then agreeably disappointed, and she found the experiment, when called to
make it, neither terrifying nor dangerous, so I trust she will find it in
the other case.
We should reason: God guides and guards me through life;
he gives me new mercies, and new proofs of his power and care every day;
and, therefore, when I come to die he will forsake me, and let me be the
sport of winds and waves. Indeed, the Lord does not deserve such hard
thoughts at our hands, as we are prone to form of him. But notwithstanding
we make such returns, he is and will be gracious, and shame us out of our
unkind, ungrateful, unbelieving fears at last.
If, after my repeated kind reception at your house, I
should always be teasing your wife with suspicions of her goodwill, and
should tell everybody I saw, that I truly believed the next time I went to
see her she would shut the door in my face and refuse me admittance—would
she not be grieved, offended, and affronted? Would she not think, "What
reason can he assign for this treatment? He knows I did everything in my
power to assure him of a welcome, and told him so over and over again. Does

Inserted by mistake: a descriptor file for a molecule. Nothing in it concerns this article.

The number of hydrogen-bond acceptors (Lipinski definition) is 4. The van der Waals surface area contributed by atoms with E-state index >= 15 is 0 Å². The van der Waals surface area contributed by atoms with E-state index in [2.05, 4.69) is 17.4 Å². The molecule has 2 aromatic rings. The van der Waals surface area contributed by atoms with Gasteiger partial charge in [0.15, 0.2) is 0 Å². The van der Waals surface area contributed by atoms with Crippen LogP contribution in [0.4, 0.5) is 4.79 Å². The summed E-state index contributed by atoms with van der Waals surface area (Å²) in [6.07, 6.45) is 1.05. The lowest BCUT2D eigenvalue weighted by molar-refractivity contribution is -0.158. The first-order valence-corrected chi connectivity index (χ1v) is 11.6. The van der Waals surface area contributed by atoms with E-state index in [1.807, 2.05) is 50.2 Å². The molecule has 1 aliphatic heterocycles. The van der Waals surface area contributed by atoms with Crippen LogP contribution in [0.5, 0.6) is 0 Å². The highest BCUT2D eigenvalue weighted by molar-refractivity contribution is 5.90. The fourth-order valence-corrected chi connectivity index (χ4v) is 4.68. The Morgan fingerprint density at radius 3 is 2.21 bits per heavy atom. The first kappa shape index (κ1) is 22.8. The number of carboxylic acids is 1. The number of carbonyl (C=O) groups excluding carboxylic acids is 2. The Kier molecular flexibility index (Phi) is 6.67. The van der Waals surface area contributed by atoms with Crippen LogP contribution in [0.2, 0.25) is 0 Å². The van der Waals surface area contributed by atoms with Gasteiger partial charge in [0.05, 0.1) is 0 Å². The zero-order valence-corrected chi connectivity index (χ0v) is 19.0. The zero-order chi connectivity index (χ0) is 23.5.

he count me a deceiver? Yes, he does! I see his friendship is not worth
preserving; so farewell! I will seek friends among such as believe my words
and actions." Well, my dear madam, I make no doubt but you will treat me
kindly next time, as you did the last. But think—is not the Lord as worthy
of being trusted as yourself? and are not his invitations and promises as
hearty and as honest as yours? Let us, therefore, beware of giving way to
such thoughts of him, as we could hardly forgive in our dearest friends, if
they should harbor the like of us!
Our friend is very busy seeking that precious piece of
furniture, called a wife. May the Lord direct and bless his choice.
"Who can find a virtuous and capable wife? She is worth more than precious
rubies!" Proverbs 31:10. In Captain Cook's voyage to the South Sea, some
fish were caught which looked as well as others—but those who ate of them
were poisoned! Alas! for the poor man who catches a poisonous wife! There
are many such to be met with in the matrimonial seas, who look passing well
to the eye. But a marriage to them proves baneful to domestic peace, and
hurtful to the life of grace.
I know several people, including myself, who have great
reason to be thankful to Him who sent the fish, with the money in its mouth,
to Peter's hook. He has secretly instructed and guided us where to angle;
and if we have caught prizes, we owe it not to our own skill, much less to
our deserts—but to His goodness! "Charm is deceptive, and beauty is
fleeting; but a woman who fears the Lord is to be praised!" Proverbs 31:30
July 4, 1777.
My dear Sir,
Your poor little boy! It is mercy indeed, that he recovered from such a
severe mishap. The Lord wounded—and the Lord healed. I ascribe, with you,
what the world calls accidents to Him, and believe, that without His